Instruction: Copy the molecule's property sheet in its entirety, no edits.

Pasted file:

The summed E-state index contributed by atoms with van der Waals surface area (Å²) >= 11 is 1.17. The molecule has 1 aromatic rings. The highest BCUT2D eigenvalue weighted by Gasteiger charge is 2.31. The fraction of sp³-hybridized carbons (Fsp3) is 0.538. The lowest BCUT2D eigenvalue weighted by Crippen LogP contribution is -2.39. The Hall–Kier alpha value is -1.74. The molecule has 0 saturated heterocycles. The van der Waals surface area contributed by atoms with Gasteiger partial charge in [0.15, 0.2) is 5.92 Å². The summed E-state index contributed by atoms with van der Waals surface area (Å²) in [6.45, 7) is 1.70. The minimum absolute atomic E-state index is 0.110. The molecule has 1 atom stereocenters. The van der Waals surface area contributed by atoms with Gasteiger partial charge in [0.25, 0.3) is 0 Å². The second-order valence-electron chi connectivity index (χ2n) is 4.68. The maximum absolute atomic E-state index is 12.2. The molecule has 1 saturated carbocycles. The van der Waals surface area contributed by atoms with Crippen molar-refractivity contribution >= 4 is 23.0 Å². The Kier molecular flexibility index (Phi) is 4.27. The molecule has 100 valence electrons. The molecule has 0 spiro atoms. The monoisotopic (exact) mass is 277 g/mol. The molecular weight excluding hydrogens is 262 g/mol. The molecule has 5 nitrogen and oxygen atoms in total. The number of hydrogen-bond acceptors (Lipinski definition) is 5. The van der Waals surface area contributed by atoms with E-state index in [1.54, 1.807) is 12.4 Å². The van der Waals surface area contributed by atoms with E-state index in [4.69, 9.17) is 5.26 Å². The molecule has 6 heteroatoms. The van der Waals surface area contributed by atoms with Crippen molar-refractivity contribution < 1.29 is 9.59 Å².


The summed E-state index contributed by atoms with van der Waals surface area (Å²) >= 11 is 1.17. The molecule has 1 aromatic rings. The highest BCUT2D eigenvalue weighted by Gasteiger charge is 2.31. The fraction of sp³-hybridized carbons (Fsp3) is 0.538. The lowest BCUT2D eigenvalue weighted by Crippen LogP contribution is -2.39. The Hall–Kier alpha value is -1.74. The molecule has 0 saturated heterocycles. The van der Waals surface area contributed by atoms with Gasteiger partial charge in [0.15, 0.2) is 5.92 Å². The summed E-state index contributed by atoms with van der Waals surface area (Å²) in [6.45, 7) is 1.70. The minimum absolute atomic E-state index is 0.110. The molecule has 1 atom stereocenters. The van der Waals surface area contributed by atoms with Gasteiger partial charge in [0.25, 0.3) is 0 Å². The second-order valence-electron chi connectivity index (χ2n) is 4.68. The maximum absolute atomic E-state index is 12.2. The molecule has 1 saturated carbocycles. The van der Waals surface area contributed by atoms with Crippen molar-refractivity contribution >= 4 is 23.0 Å². The Kier molecular flexibility index (Phi) is 4.27. The molecule has 100 valence electrons. The molecule has 0 spiro atoms. The monoisotopic (exact) mass is 277 g/mol. The molecular weight excluding hydrogens is 262 g/mol. The molecule has 5 nitrogen and oxygen atoms in total. The number of hydrogen-bond acceptors (Lipinski definition) is 5. The van der Waals surface area contributed by atoms with E-state index in [1.54, 1.807) is 12.4 Å². The van der Waals surface area contributed by atoms with E-state index in [4.69, 9.17) is 5.26 Å². The molecule has 6 heteroatoms. The van der Waals surface area contributed by atoms with Crippen molar-refractivity contribution < 1.29 is 9.59 Å².